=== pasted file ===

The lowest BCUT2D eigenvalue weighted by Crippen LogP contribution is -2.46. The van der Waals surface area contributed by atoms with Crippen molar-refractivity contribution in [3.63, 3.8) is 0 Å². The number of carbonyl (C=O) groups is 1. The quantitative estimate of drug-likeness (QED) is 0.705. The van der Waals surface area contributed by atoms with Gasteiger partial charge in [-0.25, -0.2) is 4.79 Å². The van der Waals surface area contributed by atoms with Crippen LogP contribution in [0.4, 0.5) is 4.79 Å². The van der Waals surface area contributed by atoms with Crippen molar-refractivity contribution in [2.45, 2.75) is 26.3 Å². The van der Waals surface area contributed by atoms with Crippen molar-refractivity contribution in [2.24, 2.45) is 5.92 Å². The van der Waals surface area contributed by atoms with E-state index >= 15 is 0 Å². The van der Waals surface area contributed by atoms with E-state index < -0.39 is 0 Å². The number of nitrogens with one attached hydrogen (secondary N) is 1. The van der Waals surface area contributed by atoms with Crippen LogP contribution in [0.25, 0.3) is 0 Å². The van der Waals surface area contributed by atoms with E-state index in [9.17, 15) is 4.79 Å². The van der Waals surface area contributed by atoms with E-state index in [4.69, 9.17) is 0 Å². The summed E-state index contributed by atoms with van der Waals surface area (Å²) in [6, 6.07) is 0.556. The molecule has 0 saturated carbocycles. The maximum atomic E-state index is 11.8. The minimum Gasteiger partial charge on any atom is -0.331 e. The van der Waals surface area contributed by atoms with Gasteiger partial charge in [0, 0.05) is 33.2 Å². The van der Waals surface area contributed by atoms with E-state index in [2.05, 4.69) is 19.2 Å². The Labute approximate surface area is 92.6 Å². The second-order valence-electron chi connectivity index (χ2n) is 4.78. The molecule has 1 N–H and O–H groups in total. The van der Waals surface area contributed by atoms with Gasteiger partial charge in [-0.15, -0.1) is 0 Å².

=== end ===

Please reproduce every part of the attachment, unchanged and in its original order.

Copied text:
The lowest BCUT2D eigenvalue weighted by Crippen LogP contribution is -2.46. The van der Waals surface area contributed by atoms with Crippen molar-refractivity contribution in [3.63, 3.8) is 0 Å². The number of carbonyl (C=O) groups is 1. The quantitative estimate of drug-likeness (QED) is 0.705. The van der Waals surface area contributed by atoms with Gasteiger partial charge in [-0.25, -0.2) is 4.79 Å². The van der Waals surface area contributed by atoms with Crippen LogP contribution in [0.4, 0.5) is 4.79 Å². The van der Waals surface area contributed by atoms with Crippen molar-refractivity contribution in [2.45, 2.75) is 26.3 Å². The van der Waals surface area contributed by atoms with Crippen molar-refractivity contribution in [2.24, 2.45) is 5.92 Å². The van der Waals surface area contributed by atoms with E-state index >= 15 is 0 Å². The van der Waals surface area contributed by atoms with E-state index < -0.39 is 0 Å². The number of nitrogens with one attached hydrogen (secondary N) is 1. The van der Waals surface area contributed by atoms with Crippen LogP contribution in [0.25, 0.3) is 0 Å². The van der Waals surface area contributed by atoms with E-state index in [9.17, 15) is 4.79 Å². The van der Waals surface area contributed by atoms with E-state index in [4.69, 9.17) is 0 Å². The summed E-state index contributed by atoms with van der Waals surface area (Å²) in [6, 6.07) is 0.556. The molecule has 0 saturated carbocycles. The maximum atomic E-state index is 11.8. The minimum Gasteiger partial charge on any atom is -0.331 e. The van der Waals surface area contributed by atoms with Gasteiger partial charge in [0, 0.05) is 33.2 Å². The van der Waals surface area contributed by atoms with E-state index in [2.05, 4.69) is 19.2 Å². The Labute approximate surface area is 92.6 Å². The second-order valence-electron chi connectivity index (χ2n) is 4.78. The molecule has 1 N–H and O–H groups in total. The van der Waals surface area contributed by atoms with Gasteiger partial charge in [-0.15, -0.1) is 0 Å².